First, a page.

Eleanor is currently studying abroad in Paris at the Sorbonne where she is taking Political Science and French classes through CEA for her junior year. Back in the USA, she goes to the University of Massachusetts Amherst, where she's studying Journalism and Political Science. Follow her on twitter @eleanormharte and Instagram www.instagram.com/eleanormharte.

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Know Before You Go: Debunk Cultural Stereotypes Before Studying Abroad

(photo by: fearfuladventurer.com)

In a recent language exchange (LE), my LE partner and I were talking about his trip to NYC just a few weeks ago. This was his first time visiting the USA. He told me that he was very excited to visit Manhattan (pronounced “mahn – ah- ton” in a French accent) but that as it got closer to his departure date, he started to worry. My LE partner follows US news and heard about the recent mass shootings as well as the 2nd amendment gun debate. Because of these news feeds, he thought that America must be a very violent place where everyone is carrying guns. I told him that I feel pretty safe in the US and that the majority of Americans are not carrying guns on them, especially in NYC. I also followed up by telling him which neighborhoods in NYC to avoid because there are gangs and high levels of crime which attract gun violence. My LE buddy then went on his trip and had a good time. He said that after a few hours in NYC he felt safe and didn’t think about the possibility of New Yorkers carrying weapons on them for the rest of the week long trip.

This conversation got me thinking about my own experience studying abroad as well as an article I recently came across about study abroad preparation (sorry, I couldn’t find the link). A university in Florida which has a study abroad program invited both its American and Spanish exchange students to have a forum on cultural stereotypes and how these expectations can affect the study abroad experience. The American students expressed concern over bull fighting and the Spanish students expressed fear of gun violence in USA. The conversation showed both groups of students that their “expectations” of the opposite culture were not founded in complete truth. For example, many Spaniards despise bull fighting shown by its decline in popularity and most Americans are not carrying guns. This forum allowed students to dispel their assumptions by speaking with a native.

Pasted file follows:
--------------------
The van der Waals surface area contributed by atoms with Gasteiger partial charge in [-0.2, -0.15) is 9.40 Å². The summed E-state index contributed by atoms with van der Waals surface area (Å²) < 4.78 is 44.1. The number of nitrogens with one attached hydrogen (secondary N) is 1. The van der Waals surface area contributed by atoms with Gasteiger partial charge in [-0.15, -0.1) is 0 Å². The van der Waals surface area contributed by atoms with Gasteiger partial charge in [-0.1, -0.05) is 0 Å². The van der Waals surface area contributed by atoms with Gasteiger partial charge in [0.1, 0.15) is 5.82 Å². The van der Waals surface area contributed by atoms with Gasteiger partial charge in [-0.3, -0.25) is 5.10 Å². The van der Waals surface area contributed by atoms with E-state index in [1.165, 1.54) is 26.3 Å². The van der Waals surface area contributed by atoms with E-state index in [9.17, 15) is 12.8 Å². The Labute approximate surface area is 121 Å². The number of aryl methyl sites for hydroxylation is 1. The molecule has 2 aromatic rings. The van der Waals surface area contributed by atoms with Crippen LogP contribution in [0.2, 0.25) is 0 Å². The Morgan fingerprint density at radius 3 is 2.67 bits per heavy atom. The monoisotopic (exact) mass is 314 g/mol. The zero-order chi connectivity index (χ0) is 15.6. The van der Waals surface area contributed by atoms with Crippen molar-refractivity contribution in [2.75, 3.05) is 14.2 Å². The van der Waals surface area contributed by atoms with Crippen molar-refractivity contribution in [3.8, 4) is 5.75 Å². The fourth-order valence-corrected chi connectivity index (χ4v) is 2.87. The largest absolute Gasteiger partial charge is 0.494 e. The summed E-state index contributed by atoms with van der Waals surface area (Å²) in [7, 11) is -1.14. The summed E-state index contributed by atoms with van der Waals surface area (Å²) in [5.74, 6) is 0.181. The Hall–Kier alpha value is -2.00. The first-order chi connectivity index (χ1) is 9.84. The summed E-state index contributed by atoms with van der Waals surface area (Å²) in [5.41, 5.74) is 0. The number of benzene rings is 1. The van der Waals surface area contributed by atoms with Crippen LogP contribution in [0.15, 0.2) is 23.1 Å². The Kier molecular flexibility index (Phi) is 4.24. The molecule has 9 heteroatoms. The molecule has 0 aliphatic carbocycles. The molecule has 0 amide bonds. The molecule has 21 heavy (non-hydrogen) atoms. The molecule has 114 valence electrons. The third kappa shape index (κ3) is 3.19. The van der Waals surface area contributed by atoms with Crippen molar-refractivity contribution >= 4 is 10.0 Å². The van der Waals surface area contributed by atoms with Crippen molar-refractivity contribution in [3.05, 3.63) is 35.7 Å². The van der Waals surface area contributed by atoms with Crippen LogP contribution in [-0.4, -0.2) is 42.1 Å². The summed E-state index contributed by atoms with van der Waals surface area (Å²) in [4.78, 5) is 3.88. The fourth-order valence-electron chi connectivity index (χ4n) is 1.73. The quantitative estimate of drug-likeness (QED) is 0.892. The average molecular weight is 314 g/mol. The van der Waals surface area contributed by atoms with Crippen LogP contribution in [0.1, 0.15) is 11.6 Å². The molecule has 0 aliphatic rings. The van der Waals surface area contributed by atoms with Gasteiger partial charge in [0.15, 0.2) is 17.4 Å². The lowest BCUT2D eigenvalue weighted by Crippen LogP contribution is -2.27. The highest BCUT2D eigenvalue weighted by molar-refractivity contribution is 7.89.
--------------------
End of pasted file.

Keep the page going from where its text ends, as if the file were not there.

Speaking with a native to find out what the host culture is really like is a critical part of the study abroad preparations. When I was preparing to study abroad, I only went on the cultural stereotypes of Paris being a pretty city with good food and French culture not as dominant as American culture. In addition to that, I also had stereotypes that studying abroad will be a constantly exciting experience. This was where I went wrong. Stereotypes, whether positive or negative, can foster unrealistic expectations. Don’t just go by things you’ve learned about the host country in class or talking to tourists. Read the host country’s news at least 6 months in advance to start giving you a realistic picture of daily life abroad. Although reading the news of the host country is important, the only way to debunk this is through talking to a native. The best ways to find a native are through a local cultural center (i.e. Alliance Française) or meet up group and/or language exchange sessions via mylanguageexchange.com. Debunking stereotypes and having accurate information /realistic expectations will help you transition smoothly into life abroad. Don’t go abroad with unfounded expectations. It will only hinder your immersion and acceptance of the host country and the study abroad experience. They say that knowledge is power so make sure you know before you go.